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Insights

Pensions

Posted on 03rd November 2017 in Family Law

Often a pension can be a valuable asset to take into account, particularly when one spouse is contributing a lot more into their pension fund. Irrespective of who the pension belongs to, it is still a marital asset and will be treated as any other asset would be, and it must be considered in divorce proceedings.

Posted by

Caroline Ryan

Consultant Solicitor

Insights

Will the GDPR Require New Consent From Existing Customers?

Posted on 13th October 2017 in Intellectual Property

We are often asked if businesses need to ask their existing contacts to opt-in to receive marketing communications again once the General Data Protection Regulation (GDPR) comes into force in May 2018. This an important decision, the consequences for getting it wrong can include reputational damage and significant fines by the Information Commissioner’s Office (ICO).

Posted by

Dan Griffin

Associate and Solicitor

Insights

Non-Molestation Orders

Posted on 12th October 2017 in Family Law

A Non-Molestation Order can be applied to put a stop to domestic abuse to help protect you and to ensure the safety and wellbeing and health of you and your children. Domestic abuse can include the following:

Posted by

Ricky Noble

Paralegal

Insights

Divorce Costs Order

Posted on 10th October 2017 in Family Law

The term ‘divorce costs’ can be unclear and, to the person being asked to pay those costs, it can be confusing.

Posted by

Ricky Noble

Paralegal

Insights

Armed Forces Pensions Solicitors

Posted on 29th September 2017 in Family Law

Since the early 1970’s the Courts have been required to take into account the value of any pension held by both parties to a divorce in determining their financial settlement. However, before the introduction of pension sharing, it was not possible to transfer either the value of the pension benefit or the benefits themselves from the scheme member who owned the benefits to another person.

Posted by

Caroline Ryan

Consultant Solicitor

Insights

New Rights for Horse Buyers

Posted on 21st September 2017 in Dispute Resolution

Has the Consumer Rights Act 2015 (CRA), which replaces the Sale of Goods Act 1979 (SGA) from October 2015, put buyers in a better position to reject a horse after purchase?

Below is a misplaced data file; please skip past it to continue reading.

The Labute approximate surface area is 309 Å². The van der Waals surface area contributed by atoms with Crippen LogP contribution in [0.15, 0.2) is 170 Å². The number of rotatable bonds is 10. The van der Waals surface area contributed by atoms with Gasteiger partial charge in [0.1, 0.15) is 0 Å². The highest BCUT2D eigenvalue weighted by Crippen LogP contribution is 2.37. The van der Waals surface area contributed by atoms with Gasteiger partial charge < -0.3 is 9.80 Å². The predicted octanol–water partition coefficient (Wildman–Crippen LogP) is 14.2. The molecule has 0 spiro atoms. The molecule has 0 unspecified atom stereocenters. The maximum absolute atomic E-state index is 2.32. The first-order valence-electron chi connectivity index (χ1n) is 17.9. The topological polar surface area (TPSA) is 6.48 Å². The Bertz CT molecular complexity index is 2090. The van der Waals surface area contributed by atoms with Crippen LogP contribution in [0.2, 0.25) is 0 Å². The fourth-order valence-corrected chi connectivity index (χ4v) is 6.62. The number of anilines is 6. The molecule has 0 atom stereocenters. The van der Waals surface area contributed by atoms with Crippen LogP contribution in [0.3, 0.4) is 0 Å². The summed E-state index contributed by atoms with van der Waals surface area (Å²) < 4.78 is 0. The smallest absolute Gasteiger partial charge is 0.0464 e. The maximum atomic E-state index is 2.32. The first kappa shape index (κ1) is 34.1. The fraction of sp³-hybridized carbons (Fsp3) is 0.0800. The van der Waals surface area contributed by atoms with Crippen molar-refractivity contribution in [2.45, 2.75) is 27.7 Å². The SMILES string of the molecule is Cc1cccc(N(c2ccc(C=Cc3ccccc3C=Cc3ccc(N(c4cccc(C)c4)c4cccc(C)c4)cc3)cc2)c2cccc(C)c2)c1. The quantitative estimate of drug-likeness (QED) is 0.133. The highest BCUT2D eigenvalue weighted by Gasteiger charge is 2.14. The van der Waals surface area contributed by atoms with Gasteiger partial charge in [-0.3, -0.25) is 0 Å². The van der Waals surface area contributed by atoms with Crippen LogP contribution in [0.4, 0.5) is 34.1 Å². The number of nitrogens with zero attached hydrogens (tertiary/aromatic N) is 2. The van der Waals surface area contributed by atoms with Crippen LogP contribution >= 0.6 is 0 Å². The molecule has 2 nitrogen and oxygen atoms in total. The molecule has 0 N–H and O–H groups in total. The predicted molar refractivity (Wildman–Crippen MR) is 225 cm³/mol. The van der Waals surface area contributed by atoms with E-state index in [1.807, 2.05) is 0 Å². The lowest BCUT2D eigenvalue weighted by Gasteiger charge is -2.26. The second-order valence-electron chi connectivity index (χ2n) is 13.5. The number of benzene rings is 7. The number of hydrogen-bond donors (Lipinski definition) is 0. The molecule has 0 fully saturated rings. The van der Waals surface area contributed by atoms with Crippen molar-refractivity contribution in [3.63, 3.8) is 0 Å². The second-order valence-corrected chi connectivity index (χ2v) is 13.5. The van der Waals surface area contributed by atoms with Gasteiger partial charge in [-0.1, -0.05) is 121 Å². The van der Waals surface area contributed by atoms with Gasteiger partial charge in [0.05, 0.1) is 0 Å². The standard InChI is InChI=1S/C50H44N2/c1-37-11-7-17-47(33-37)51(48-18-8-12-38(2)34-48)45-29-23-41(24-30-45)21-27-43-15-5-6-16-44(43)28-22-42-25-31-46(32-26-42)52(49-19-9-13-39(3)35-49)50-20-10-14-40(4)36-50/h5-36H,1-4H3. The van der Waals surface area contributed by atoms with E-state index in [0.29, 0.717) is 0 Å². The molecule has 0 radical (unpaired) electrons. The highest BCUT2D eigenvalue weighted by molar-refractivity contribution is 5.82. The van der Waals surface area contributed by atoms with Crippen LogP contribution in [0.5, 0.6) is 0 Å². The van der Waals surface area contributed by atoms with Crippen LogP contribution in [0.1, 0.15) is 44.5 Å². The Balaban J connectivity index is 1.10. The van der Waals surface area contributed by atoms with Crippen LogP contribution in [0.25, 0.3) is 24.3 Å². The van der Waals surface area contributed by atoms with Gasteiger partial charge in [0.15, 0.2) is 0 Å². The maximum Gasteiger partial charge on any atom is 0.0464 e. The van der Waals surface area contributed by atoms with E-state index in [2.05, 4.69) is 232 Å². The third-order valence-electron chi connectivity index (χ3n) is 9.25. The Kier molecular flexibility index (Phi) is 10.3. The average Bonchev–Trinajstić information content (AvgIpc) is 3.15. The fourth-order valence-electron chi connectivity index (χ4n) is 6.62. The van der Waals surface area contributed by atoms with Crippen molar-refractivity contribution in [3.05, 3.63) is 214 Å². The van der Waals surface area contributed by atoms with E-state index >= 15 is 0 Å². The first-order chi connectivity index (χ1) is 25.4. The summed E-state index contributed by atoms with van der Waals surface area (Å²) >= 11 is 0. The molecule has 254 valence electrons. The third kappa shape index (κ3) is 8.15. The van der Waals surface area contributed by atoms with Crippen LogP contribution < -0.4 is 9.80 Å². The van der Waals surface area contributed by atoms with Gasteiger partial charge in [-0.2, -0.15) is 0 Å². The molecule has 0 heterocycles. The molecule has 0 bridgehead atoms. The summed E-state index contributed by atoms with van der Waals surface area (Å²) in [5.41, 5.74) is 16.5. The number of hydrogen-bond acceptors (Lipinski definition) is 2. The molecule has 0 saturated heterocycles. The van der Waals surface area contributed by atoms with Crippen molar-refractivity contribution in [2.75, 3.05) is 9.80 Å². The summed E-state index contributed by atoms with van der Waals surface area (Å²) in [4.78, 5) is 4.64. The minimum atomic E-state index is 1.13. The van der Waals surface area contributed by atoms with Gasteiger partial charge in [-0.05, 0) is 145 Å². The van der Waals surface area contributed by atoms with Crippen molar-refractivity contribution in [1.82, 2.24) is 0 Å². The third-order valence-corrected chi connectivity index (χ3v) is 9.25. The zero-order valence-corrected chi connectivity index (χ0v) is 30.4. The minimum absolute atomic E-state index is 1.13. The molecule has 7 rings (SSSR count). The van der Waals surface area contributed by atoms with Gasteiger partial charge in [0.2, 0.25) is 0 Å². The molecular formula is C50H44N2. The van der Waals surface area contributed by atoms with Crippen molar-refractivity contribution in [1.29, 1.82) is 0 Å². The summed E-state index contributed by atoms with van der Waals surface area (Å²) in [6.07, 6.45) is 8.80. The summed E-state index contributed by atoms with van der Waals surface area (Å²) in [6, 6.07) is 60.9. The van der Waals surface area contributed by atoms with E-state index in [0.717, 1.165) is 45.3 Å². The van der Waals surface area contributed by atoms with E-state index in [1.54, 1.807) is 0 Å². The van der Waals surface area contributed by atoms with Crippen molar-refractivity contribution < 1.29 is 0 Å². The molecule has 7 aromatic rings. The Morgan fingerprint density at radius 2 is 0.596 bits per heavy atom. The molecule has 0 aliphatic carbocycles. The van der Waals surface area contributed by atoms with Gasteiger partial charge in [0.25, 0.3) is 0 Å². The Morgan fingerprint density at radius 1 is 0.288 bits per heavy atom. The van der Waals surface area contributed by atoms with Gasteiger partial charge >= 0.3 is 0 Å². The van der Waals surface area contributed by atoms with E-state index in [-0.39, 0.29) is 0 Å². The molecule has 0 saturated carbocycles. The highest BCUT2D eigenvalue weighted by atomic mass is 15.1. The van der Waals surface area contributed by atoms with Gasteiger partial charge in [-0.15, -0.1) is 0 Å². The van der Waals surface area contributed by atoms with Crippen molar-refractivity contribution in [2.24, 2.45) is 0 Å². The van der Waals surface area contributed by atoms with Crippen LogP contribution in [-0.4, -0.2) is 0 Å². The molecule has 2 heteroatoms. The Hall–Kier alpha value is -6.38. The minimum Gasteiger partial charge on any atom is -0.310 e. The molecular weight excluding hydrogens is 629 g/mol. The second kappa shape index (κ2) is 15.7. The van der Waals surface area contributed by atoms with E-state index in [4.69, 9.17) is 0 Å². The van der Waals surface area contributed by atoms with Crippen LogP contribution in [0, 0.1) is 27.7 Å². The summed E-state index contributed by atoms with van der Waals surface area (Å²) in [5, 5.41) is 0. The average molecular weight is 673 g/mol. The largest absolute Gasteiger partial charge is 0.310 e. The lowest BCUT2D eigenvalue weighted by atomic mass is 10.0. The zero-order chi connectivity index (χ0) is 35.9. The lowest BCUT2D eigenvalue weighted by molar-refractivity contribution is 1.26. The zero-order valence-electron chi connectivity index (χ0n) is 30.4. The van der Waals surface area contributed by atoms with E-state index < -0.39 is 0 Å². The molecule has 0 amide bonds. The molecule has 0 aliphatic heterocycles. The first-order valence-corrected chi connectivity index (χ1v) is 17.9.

Posted by

Jill Headford

Partner and Solicitor

Insights

Do you need to amend your company’s articles of association?

Posted on 20th September 2017 in Company & Commercial

A company’s articles of association (“Articles”) set out provisions relating to a company’s constitution (for example the rights attaching to a company’s share capital and rules relating to meetings). The Articles are a public document and are available for inspection at Companies House.

Posted by

James Orpin

Partner and Solicitor

Insights

What is a Disputed Will?

Posted on 13th September 2017 in Dispute Resolution

Sometimes there are problems with the will itself and sometimes people are unhappy with the contents of the will.

Posted by

Martin Laver

Partner and Solicitor

Insights

Green Belt: openness is not what it appears

Posted on 08th September 2017 in Planning and Licensing

When considering applications for development in the green belt, local planning authorities are meant to ensure that substantial weight is given when considering potential harm to the green belt. Paragraph 79. of the National Planning Policy Framework states that one of the essential characteristics of green belts is their openness, and one of the key issues is the impact of any development on the openness of the green belt. The issue which the courts have grappled with frequently is the relevance of the visual impact of development on an assessment of openness. The issues are illustrated by a couple of recent decisions.

Posted by

Amy Cater

Partner and Solicitor

Insights

Young Girl ‘Died of Meningitis’ Just Hours After She Was Sent Home From Hospital

Posted on 07th September 2017 in Medical Negligence

Girl, four, ‘died of meningitis’ just hours after she was sent home from the hospital.

Posted by

Stuart Bramley

Partner and Solicitor

Insights

Who Can Inherit When There Isn’t a Will?

Posted on 07th September 2017 in Dispute Resolution

When someone dies intestate, it means that the deceased died without a will, or a will was revoked by an action such as getting married, or physically destroying the will, or the will was invalid.

Posted by

Martin Laver

Partner and Solicitor

Insights

Case Update: A Lesson for Employers – Suspension for Misconduct is Not a Neutral Act

Posted on 06th September 2017 in Employment

In the recent case of Agoreyo v London Borough of Lambeth, the High Court held that the suspension of a teacher to allow for a misconduct investigation was not a neutral act and amounted to a breach of the implied term of mutual trust and confidence.

Posted by

Stephen Jennings

Partner and Solicitor